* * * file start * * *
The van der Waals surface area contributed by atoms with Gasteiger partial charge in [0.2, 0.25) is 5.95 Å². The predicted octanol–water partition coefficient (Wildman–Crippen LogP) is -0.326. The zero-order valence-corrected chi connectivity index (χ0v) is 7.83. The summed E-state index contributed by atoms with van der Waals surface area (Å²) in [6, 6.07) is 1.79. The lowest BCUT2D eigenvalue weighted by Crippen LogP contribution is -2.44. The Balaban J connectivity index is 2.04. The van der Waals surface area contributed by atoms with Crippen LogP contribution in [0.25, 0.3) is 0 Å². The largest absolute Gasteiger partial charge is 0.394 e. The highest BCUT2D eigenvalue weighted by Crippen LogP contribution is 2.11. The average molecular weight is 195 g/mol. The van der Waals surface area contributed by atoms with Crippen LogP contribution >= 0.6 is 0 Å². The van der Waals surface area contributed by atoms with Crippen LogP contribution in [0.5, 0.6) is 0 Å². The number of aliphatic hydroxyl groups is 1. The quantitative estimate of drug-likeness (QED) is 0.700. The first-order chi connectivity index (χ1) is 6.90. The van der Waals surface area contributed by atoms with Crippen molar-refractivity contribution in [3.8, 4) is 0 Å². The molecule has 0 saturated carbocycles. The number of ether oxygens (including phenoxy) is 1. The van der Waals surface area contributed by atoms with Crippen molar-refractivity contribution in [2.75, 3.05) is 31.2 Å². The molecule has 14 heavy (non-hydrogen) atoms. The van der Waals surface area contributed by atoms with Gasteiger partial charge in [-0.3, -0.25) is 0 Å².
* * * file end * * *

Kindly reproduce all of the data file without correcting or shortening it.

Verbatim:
The van der Waals surface area contributed by atoms with Gasteiger partial charge in [0.2, 0.25) is 5.95 Å². The predicted octanol–water partition coefficient (Wildman–Crippen LogP) is -0.326. The zero-order valence-corrected chi connectivity index (χ0v) is 7.83. The summed E-state index contributed by atoms with van der Waals surface area (Å²) in [6, 6.07) is 1.79. The lowest BCUT2D eigenvalue weighted by Crippen LogP contribution is -2.44. The Balaban J connectivity index is 2.04. The van der Waals surface area contributed by atoms with Crippen LogP contribution in [0.25, 0.3) is 0 Å². The largest absolute Gasteiger partial charge is 0.394 e. The highest BCUT2D eigenvalue weighted by Crippen LogP contribution is 2.11. The average molecular weight is 195 g/mol. The van der Waals surface area contributed by atoms with Crippen LogP contribution >= 0.6 is 0 Å². The van der Waals surface area contributed by atoms with Crippen LogP contribution in [0.5, 0.6) is 0 Å². The number of aliphatic hydroxyl groups is 1. The quantitative estimate of drug-likeness (QED) is 0.700. The first-order chi connectivity index (χ1) is 6.90. The van der Waals surface area contributed by atoms with Crippen molar-refractivity contribution in [3.8, 4) is 0 Å². The molecule has 0 saturated carbocycles. The number of ether oxygens (including phenoxy) is 1. The van der Waals surface area contributed by atoms with Crippen molar-refractivity contribution in [2.75, 3.05) is 31.2 Å². The molecule has 14 heavy (non-hydrogen) atoms. The van der Waals surface area contributed by atoms with Gasteiger partial charge in [-0.3, -0.25) is 0 Å².